As an IT project nears completion, one thing all parties heartily share is the desire to put the solution into production. After months or years of hard work, the client can finally start reaping the promised benefits that triggered the project and the supplier can enjoy the satisfaction of delivering those benefits.

In a perfect world, the solution works exactly as expected in the non-production environment, the bugs are fixed, legacy data is transferred, the users are trained, and its only a matter of flipping a switch to much fanfare and celebration.

However, the world is not perfect. A leading technology firm introduced the Hype Cycle to describe the adoption of new technology. While initially applied to a technology, industry-wide, it generally applies to specific projects as well.


Very simply, consider the red line indicating satisfaction with the solution, with the beginning of the Plateau of Productivity roughly representing project launch. Due to exaggerated promises, changing requirements, delays in delivery etc, the project stakeholders may be less than thrilled at the prospect of launching the solution.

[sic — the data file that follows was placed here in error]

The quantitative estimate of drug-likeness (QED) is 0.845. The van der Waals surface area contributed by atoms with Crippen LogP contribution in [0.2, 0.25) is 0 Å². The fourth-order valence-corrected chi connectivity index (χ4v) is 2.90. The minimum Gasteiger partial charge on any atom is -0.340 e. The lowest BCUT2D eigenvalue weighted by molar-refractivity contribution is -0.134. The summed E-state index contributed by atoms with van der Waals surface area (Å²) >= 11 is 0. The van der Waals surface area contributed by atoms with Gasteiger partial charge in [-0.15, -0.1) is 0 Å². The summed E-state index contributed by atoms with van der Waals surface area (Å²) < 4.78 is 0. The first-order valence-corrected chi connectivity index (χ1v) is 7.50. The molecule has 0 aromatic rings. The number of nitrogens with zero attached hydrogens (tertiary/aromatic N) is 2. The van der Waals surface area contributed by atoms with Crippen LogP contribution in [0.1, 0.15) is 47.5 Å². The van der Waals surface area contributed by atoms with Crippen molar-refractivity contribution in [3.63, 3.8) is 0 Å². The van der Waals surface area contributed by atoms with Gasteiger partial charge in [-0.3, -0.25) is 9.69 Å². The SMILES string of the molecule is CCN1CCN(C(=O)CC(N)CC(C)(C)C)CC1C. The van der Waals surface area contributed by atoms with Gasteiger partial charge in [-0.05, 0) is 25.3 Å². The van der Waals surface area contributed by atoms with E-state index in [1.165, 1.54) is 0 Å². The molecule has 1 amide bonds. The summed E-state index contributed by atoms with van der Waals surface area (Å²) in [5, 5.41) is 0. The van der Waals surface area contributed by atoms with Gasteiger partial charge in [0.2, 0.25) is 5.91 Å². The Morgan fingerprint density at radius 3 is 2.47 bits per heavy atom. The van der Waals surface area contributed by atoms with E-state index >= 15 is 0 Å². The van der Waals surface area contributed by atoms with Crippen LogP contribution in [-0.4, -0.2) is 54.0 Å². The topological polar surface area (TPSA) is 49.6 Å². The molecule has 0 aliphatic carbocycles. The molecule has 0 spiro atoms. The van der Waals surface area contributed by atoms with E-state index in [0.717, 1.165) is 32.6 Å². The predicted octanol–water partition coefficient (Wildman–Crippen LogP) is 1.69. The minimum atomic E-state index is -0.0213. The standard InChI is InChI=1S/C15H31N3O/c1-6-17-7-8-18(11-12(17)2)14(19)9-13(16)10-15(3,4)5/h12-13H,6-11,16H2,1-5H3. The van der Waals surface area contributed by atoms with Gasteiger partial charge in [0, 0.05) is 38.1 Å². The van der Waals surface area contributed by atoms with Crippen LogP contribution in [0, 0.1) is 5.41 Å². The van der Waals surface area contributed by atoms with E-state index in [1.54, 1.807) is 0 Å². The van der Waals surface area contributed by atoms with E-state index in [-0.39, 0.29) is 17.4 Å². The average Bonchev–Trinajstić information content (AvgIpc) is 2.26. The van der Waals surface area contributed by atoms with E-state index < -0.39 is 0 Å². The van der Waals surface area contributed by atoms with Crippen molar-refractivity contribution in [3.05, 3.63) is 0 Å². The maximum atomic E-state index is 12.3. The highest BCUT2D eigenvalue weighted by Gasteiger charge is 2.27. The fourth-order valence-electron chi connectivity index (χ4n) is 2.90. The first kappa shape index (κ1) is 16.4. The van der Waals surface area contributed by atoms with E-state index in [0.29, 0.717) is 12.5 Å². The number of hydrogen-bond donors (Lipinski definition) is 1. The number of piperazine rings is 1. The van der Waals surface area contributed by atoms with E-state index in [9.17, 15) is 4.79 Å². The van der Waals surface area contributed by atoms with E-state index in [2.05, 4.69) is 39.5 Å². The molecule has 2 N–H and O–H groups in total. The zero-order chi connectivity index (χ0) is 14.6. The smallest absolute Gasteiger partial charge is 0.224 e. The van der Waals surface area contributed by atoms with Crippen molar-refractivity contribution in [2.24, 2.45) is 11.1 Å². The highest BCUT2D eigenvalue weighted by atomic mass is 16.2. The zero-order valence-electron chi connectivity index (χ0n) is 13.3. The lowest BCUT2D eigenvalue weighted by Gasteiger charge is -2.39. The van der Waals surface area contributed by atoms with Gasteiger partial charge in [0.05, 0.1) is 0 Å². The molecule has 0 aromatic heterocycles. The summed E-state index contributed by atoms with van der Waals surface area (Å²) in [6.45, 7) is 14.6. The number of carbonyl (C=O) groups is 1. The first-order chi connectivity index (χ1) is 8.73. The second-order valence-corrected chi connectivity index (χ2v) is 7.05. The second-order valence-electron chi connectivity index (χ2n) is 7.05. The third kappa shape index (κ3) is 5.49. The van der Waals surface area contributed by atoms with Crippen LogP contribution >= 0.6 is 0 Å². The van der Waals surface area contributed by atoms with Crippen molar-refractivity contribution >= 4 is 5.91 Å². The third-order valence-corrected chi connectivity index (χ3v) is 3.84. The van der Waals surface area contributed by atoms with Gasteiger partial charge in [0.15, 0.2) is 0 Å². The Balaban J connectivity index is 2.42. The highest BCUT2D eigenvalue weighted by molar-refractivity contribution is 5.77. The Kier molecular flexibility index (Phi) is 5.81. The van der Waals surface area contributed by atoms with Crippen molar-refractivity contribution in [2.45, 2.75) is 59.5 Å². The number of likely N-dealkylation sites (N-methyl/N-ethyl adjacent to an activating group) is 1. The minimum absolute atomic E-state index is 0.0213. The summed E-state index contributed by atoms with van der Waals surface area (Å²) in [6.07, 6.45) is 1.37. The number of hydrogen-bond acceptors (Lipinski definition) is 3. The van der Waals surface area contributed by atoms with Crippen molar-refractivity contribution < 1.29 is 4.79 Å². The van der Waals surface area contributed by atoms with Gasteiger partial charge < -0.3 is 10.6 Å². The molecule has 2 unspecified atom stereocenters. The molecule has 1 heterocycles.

I was brought into a large project that was deep in the Trough of Disillusionment, for all the reasons mentioned above. Being a large, multi-year project, it has not been easy to climb out of the trough, but as launch is approaching, we are indeed on the Slope of Enlightenment.

Most projects I’ve been involved in experience some degree of Disillusionment as expectations meet reality. A key lesson from my current project is the critical importance of trust between the client and the supplier. With that trust, the trough can be bridged without serious impact to the project. Although the delivered project may not perfectly match the ideals envisioned at the beginning, the stakeholders can see clear benefits, and are satisfied. However, if trust is lost, it may be impossible to see the way forward to the post-launch results, and the project can stagnate.

Easier said than done, but it is absolutely critical that the supplier gain the trust of the client as the project proceeds from vision to reality.